By Tony Hooker
With a special thank you to Alan Jackson, this week I’m reflecting on that horrible day, 20 years ago.
Where were you when the world stopped turning on that September day?
Were you in the yard with your wife and children?
Or working on some stage in L.A.?
I was in my office in admissions and records at the UIUC campus when word of a terrible accident began to filter in. It wasn’t until the second plane hit that we knew that it was no accident.
Did you stand there in shock?
At the sight of that black smoke
Risin’ against that blue sky?
Did you shout out in anger?
In fear for your neighbor
Or did you just sit down and cry?
I remember all three emotions at different times. At first, I was just shocked at the presence of such evil. I wanted to rush home, grab my kids from school and hug them in the living room and have a good cry at the senseless loss of life. And then, as I am wont to do when attacked, I got angry. Very angry.
Did you look up to heaven for some kind of answer
And look at yourself and what really matters?
I must give a huge shout out to my supervisor at the time, Barb Wood. She immediately understood the gravity of the situation, and that there were many students on the UI campus who might be held accountable for the actions of the terrorist scum who did this vile act. She rallied us almost immediately to take care of our constituency, our students. It’s what we in student services always do.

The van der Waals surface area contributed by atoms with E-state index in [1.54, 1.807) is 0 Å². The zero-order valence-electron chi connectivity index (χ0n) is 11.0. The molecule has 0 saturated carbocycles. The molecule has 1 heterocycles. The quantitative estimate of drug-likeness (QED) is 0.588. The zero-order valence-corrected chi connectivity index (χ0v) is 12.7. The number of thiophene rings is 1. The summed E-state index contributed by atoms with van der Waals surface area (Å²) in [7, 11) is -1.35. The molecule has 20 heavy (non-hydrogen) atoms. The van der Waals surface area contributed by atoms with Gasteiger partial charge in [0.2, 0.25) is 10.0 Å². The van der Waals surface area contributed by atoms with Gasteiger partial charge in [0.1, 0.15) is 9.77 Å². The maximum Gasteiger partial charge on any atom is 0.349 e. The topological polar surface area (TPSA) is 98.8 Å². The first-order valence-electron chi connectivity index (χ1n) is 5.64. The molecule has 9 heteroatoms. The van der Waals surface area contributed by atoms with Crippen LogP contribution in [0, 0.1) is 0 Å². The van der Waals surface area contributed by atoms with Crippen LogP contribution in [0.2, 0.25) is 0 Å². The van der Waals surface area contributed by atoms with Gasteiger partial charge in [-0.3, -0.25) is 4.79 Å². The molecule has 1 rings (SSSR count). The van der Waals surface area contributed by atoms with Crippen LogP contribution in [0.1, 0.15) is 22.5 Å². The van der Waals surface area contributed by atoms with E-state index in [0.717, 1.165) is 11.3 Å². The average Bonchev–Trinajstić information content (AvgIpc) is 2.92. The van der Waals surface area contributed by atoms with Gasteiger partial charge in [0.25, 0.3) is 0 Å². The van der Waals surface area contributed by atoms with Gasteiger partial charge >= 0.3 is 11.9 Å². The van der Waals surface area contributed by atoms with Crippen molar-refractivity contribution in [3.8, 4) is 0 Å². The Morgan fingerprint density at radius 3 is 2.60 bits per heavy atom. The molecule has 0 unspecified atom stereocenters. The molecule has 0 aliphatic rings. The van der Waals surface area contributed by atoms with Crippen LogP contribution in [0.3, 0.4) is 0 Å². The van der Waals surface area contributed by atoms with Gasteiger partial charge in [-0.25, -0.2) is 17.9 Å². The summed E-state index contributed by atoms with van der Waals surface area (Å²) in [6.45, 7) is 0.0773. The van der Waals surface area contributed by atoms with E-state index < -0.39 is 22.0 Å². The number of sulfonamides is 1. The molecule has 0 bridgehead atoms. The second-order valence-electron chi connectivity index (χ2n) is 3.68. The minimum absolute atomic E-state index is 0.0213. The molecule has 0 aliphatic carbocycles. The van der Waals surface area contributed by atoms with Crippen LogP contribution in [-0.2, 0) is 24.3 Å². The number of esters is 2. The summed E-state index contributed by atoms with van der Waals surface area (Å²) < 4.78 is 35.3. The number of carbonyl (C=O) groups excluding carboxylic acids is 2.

Did you open your eyes, hope it never happened?
Close your eyes and not go to sleep?
Did you notice the sunset the first time in ages?
Or speak to some stranger on the street?
For the first time in years, I re-gained an appreciation of how great my life really is. I have a beautiful wife, four awesome kids and a fulfilling job that allows me to help others and keeps us living comfortably. Over time, of course, these thoughts of true gratitude faded…until COVID-19 struck. And then, during the pandemic, I was reminded of just how blessed I am.
Did you lay down at night and think of tomorrow?
Go out and buy you a gun?
Did you turn off that violent old movie you’re watchin’?
And turn on “I Love Lucy” reruns?
Perhaps my memory has been tarnished by the passage of two decades, but I remember a certain sentimentality settling over most all of us. For a brief time, we were all simply Americans, without regard to hyphens or the amount of melanin in our skin, or any other factor. It is my fervent wish that we can get back that feeling of unity, if not in my lifetime, then at least in the lifetime of my children or their children. I only pray that it doesn’t take another 9/11 to get us there. May the memory of all those who lost their lives as victims and first responders on that tragic day never fade.